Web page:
“We decided to do one class a week for three hours,” Rodriguez said. “Most of the movies are an hour and a half, so we’ll spend half of the class watching the movie and the other half discussing the controversies that come up within the movie.”

The syllabus itself, however, is still under revision with the help of the students.

“We sent questions out before we decided who would be in the class just to make sure that we had a lot of different groups represented,” Rodriguez said.

“When we were trying to figure out who gets into the class, we asked which movies people were excited to watch and why,” Dauphin said. “Someone brought up ‘Aladdin,’ because of the issues between America and the Middle East, and how Disney represented their culture in that movie. I didn’t even think of that! But I think we have a really good list of people to discuss with.”

Far from managing the discussion on behalf of the other students, Dauphin and Edrianny hope to approach the class from the perspective of peers.

“We talked a lot about whether we should watch the movies first, and we came to the conclusion that we want to maintain a level playing field,” Dauphin said. “As their peers, we don’t want to seem like authority figures in the class. We want to have discussion points, but I feel like if we prepare too much it would be us lecturing to them. I’ve watched every Disney movie multiple times, but I know I’ve missed things. I’m excited to hear what other students have to say about them, as problematic as parts of them can be.”

Rodriguez agreed.

“When you watch it in an academic mindset you watch it differently, so we wanted to preserve that with us and the other students,” she said.

A forum led by Mike Greenwald ’16 and Arthur Halliday ’16 touches on a young franchise similarly beloved and ubiquitous among the student body: George R.R. Martin’s “A Song of Ice and Fire” series, adapted over the last four years into HBO’s “Game of Thrones” series. The forum was prompted by a discovery that Greenwald made early in his time at the University.

“The cool thing about Wesleyan is that we have this huge library,” Greenwald said. “I had never gone beyond the books before I came here, but I realized that in Olin you can get these extended canon books that are called ‘The Tales of Dunk and Egg,’ and they’re available in Olin. I read them, burned through them, and got them to Arthur, and that’s when we started talking in a more serious way about the storyline.”

The forum, as suggested by the name, addresses running themes throughout the books.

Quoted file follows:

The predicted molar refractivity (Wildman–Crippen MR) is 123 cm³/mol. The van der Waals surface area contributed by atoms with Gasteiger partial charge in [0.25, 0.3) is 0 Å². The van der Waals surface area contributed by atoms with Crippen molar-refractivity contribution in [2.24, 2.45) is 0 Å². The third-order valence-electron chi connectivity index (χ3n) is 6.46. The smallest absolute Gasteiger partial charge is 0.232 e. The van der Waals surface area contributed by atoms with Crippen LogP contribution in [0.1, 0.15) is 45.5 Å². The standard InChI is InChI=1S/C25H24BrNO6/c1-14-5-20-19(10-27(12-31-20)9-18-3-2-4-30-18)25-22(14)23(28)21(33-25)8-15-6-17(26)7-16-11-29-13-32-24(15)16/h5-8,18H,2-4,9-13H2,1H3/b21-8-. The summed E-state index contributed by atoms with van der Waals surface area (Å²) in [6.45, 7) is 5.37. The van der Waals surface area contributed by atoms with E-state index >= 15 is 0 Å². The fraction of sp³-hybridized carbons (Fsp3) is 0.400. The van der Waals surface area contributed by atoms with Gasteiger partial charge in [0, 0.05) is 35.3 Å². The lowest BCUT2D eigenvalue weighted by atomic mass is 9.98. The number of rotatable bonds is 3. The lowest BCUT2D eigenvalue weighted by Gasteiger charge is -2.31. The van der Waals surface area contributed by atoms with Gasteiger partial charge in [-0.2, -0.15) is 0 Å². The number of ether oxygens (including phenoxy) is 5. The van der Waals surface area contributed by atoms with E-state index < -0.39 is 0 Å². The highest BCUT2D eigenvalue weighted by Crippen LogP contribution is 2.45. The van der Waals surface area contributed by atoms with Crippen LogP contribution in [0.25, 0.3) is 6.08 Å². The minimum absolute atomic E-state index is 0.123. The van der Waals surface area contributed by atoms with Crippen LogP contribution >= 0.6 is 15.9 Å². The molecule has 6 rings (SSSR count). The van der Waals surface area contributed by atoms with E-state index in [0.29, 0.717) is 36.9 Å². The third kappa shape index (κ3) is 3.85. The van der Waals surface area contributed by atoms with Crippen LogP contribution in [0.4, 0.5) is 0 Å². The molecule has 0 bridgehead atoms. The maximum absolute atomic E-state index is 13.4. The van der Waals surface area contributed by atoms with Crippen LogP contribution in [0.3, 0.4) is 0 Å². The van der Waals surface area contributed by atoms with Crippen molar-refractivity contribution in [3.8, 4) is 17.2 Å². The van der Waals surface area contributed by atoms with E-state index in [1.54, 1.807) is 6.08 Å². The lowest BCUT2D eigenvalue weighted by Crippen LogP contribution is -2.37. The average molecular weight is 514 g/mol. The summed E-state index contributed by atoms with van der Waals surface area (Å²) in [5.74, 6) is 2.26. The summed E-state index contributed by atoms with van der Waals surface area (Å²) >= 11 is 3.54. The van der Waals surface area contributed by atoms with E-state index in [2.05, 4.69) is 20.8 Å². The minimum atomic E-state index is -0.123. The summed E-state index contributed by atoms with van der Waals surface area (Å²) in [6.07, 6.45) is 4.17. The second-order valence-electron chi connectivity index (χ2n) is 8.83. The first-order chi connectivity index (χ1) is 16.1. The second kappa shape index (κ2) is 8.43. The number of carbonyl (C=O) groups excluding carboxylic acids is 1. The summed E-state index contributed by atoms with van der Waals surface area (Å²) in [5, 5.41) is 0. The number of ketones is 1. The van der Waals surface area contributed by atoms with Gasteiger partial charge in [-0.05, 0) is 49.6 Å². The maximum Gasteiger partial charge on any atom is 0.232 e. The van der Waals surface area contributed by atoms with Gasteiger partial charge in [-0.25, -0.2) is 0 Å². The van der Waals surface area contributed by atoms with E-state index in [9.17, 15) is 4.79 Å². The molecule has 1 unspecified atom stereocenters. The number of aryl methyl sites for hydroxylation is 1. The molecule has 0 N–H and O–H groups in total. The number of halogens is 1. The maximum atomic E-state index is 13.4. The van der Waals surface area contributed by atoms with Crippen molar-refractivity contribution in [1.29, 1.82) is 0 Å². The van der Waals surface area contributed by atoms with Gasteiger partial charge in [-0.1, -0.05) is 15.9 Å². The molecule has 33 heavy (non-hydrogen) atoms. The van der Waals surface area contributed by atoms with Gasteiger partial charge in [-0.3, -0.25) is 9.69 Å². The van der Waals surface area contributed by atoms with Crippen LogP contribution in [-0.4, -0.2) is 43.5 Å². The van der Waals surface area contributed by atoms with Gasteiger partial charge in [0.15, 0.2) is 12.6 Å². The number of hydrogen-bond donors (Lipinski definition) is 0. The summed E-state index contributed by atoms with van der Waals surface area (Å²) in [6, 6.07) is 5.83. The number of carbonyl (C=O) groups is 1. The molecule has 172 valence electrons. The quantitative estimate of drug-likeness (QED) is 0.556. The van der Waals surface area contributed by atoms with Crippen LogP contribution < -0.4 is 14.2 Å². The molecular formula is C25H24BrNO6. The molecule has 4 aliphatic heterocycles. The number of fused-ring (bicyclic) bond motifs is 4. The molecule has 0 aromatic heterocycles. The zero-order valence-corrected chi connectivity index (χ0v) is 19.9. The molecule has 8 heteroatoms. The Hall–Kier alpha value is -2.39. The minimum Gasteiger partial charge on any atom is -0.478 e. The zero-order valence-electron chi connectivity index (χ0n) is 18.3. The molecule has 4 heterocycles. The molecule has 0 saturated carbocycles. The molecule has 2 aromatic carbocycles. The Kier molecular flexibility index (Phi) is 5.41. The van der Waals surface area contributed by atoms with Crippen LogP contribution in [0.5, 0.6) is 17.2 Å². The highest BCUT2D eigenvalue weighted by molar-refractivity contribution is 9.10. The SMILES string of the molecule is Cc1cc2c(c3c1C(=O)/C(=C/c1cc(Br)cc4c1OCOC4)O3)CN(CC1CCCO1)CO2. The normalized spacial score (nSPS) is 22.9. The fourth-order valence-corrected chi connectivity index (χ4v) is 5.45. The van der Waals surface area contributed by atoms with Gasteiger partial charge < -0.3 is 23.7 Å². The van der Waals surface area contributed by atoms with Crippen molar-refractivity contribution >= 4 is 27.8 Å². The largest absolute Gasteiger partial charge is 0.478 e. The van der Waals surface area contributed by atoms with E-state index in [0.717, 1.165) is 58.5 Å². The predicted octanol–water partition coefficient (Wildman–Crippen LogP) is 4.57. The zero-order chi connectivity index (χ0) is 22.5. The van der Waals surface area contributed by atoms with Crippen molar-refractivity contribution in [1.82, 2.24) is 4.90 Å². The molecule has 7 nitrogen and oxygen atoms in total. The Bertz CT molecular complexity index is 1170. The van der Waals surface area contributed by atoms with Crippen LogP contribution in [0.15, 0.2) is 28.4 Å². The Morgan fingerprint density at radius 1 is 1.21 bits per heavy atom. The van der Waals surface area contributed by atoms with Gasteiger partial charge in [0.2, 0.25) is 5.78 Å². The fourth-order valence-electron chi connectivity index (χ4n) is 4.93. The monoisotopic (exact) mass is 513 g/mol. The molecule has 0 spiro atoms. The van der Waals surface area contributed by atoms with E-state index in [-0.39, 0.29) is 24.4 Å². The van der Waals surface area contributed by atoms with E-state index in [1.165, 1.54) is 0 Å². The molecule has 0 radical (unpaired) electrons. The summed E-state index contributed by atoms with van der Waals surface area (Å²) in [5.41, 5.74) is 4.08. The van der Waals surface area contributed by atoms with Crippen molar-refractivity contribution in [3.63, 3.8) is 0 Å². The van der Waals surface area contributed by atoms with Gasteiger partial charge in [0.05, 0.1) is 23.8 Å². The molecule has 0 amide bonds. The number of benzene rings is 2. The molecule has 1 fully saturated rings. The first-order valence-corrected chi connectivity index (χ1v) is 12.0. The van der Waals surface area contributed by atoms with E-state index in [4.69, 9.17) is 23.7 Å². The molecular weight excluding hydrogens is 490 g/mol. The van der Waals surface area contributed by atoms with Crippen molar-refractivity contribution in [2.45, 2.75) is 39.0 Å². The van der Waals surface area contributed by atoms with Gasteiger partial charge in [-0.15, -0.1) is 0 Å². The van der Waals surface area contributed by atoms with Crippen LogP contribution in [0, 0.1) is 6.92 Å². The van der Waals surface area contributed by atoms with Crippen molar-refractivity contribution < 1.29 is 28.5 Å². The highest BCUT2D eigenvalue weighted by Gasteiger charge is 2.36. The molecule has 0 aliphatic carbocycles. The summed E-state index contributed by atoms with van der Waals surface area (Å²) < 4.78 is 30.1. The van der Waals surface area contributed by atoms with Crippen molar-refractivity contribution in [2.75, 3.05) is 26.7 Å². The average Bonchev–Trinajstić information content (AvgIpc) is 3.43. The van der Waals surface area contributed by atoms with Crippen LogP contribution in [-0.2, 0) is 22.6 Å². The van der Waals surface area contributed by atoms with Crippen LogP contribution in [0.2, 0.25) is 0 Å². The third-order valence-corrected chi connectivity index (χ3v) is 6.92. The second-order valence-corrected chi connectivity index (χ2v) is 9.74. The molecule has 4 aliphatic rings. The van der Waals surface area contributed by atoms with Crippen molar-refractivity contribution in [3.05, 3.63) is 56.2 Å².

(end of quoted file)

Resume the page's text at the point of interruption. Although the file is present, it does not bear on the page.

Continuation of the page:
“Each class is designed so that there’s a theme, but the class is a written and discussion based class,” Greenwald said. “So there’s a guiding question for each week, and people will have to be prepared with a response. They’ll get increasingly complicated as we go on.”

The course themes, which include femininity, temperance, and marriage facts are indicative of Halliday and Greenwald’s experiences as students of the College of Social Studies (CSS). The two were adamant, however, that the course has attracted broad interest outside their department.

“We don’t assume that you’ve already taken Gov. theory classes, but we do assume you’re interested in learning about it,” Halliday said.

“From being a part of [CSS] we both have a considerable interest in political theory, and there’s lots of interesting parallels you can draw between them that are relevant,” Greenwald said. “The fun of the story is that it’s unpredictable, but when you learn a little bit more about feudalism, about absolute monarchy, you realize that [Martin] works [these themes] into the plot, and that makes it a tool for learning about them.”

As of the first week of courses, their forum had the longest applicant list of any forum, with 60 students having applied by the day before the final roster was decided.

“The way that the applicant list looks right now is a pretty wide range of majors,” Greenwald said. “We have people in film, CSS, Classics, religion, et. cetera. There’s also a pretty good gender breakdown. But we are prioritizing people who have read all of the books.”

For those eagle-eyed fans that noticed an unfortunate misspelled word, “Hodor,” in the title (Family, Power, and Hodar), Halliday noted his mistake with a grimace.

“I was the one who filled out the form, as Mike was in Nepal,” he said. “And as my teachers since first grade have been telling me, I have really bad handwriting, so they must have confused the second ‘O’ with an ‘A’. So, yes, the title is ‘Hodar.’”